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Rio+20: A Cheaper, Better Way to Feed the World

20. June 2012

    As world leaders gather in Rio de Janeiro, Brazil, for the United Nations Conference on Sustainable Development (Rio+20), churches and related organizations are working for the adoption of fundamentally different approaches to food production and consumption. The Ecumenical Advocacy Alliance (EAA) and its member organizations are calling on world leaders to invest in agro-ecological production methods in harmony with nature, in order to ensure sustainable communities and food justice for current and future generations, as well as highlighting the central importance of addressing food waste and post-harvest losses.

    Speaking at a 17 June EAA side event on “Scaling up Agro-ecological Food Production”, Dr Hans Herren, co-chair of the International Assessment of Agricultural Knowledge, Science and Technology for Development (IAASTD), highlighted the energy inefficiency and unsustainability of prevailing agricultural methods.

    According to Dr Herren, asking whether agro-ecological methods can feed the planet is “the wrong question”. Instead, we should be focusing on the inability of the current food system to “nourish 9.5 billion people, eradicate hunger and poverty, assure rural livelihood, eradicate inequities, assure good nutrition and health, and do all this in a socially, environmentally and economically sustainable manner.”

    “Industrial agriculture actually only produces 30% of the food produced on the earth, most of which feeds cars and cattle,” stated Prof. Miguel Altieri, President of the Latin American Scientific Society of Agro-ecology, another speaker at the event, and the lead author of an EAA discussion paper on the topic. “Using agro-ecological methods, you can produce the same amount of food using 1 hectare of land as industrial farming needs 1.6 hectares to produce.”

    Noting governments’ continuing failure to invest in agro-ecology, Prof. Altieri declared that “No matter what governments decide this week, agro-ecology is already in the hands of social movements and farmers who will continue to promote what works best on their fields.” He stressed that it is impossible to separate biological diversity from cultural diversity, noting that traditional and indigenous communities are the guardians of both crop varieties that may contribute to a sustainable food future, and of the knowledge of how to grow them successfully.

    Dr Herren showed that, in order to transform current agricultural practice to sustainable systems, governments would need to invest between 0.1% and 0.16% of GDP – or between $83 billion and $141 billion – per year, and compared with the $400 billion currently spent each year on agricultural production subsidies.

    But Wilfred Miga of the Participatory Ecological Land Use Management (PELUM), a network promoting farmer-to-farmer networking to scale-up agroecological production in East and Southern Africa, noted the obstacles presented by lack of government support for research and implementation, and interference and pressure from multinational corporations.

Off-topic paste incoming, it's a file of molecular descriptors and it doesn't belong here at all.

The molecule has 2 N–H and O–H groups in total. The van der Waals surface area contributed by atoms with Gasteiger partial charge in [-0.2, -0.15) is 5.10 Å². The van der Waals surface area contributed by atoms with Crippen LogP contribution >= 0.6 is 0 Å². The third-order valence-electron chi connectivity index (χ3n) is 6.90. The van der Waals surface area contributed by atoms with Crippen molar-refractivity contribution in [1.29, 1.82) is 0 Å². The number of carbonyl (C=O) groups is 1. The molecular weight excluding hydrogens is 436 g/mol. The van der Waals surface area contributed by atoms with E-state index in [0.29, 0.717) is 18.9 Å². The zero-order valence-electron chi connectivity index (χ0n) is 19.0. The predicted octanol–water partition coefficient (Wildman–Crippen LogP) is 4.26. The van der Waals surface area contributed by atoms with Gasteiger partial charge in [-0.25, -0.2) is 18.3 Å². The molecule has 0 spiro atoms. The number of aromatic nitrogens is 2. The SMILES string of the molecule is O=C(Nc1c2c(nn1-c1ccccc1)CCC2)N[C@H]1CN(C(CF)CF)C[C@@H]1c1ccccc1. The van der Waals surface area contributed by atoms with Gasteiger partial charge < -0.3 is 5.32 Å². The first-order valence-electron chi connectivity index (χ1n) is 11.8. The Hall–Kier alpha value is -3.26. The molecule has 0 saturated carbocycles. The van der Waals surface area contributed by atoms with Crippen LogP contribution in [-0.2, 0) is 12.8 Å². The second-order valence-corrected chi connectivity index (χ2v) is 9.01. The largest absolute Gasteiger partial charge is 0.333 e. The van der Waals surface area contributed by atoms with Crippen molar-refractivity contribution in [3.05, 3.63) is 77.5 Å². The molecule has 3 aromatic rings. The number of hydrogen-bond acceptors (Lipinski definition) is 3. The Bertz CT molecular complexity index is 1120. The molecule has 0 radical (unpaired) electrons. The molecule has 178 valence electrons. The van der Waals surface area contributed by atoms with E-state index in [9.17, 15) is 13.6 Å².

Consumers carry a key responsibility. As Dr Herren declared, “Change will not happen until the consumers change. If people want cheap food, governments will continue to earmark the nearly 400 billion that is spent on subsidies annually in the wrong direction”.

    Food waste must also be tackled as part of the global food and climate solution.

    A side event on 19 June, organized by EAA and EED focused on food waste and post-harvest losses. Participants heard that while current global food production exceeds the needs of the current population, approximately one-third of the total production - 1.3 billion tons – is wasted annually due to a combination of post-harvest losses and consumer behaviour, while 15 million children die of hunger each year. Speaking at the event EAA Executive Director Peter Prove stressed that in rising to the challenge of feeding the world’s growing population, “the first task is not to produce more, or to irrigate more, or to fertilize more, but to reduce this outrageous waste.”

    Summarizing the perspectives on EAA members working in this field and their expectations for the UN conference now taking place in Rio, Christine Campeau, EAA’s food campaign coordinator observed that “the solutions to the current global food crisis and for future food justice are known, achievable and affordable. All we need now is the political will and social commitment to implement them.”


    The EAA’s discussion paper on scaling up agro-ecology and further information on the positions and events related to the EAA and its members can be found at:


The Ecumenical Advocacy Alliance is a broad international network of churches and Christian organizations cooperating in advocacy on food and HIV and AIDS. The Alliance is based in Geneva, Switzerland. For more information, see http://www.e-alliance.ch/

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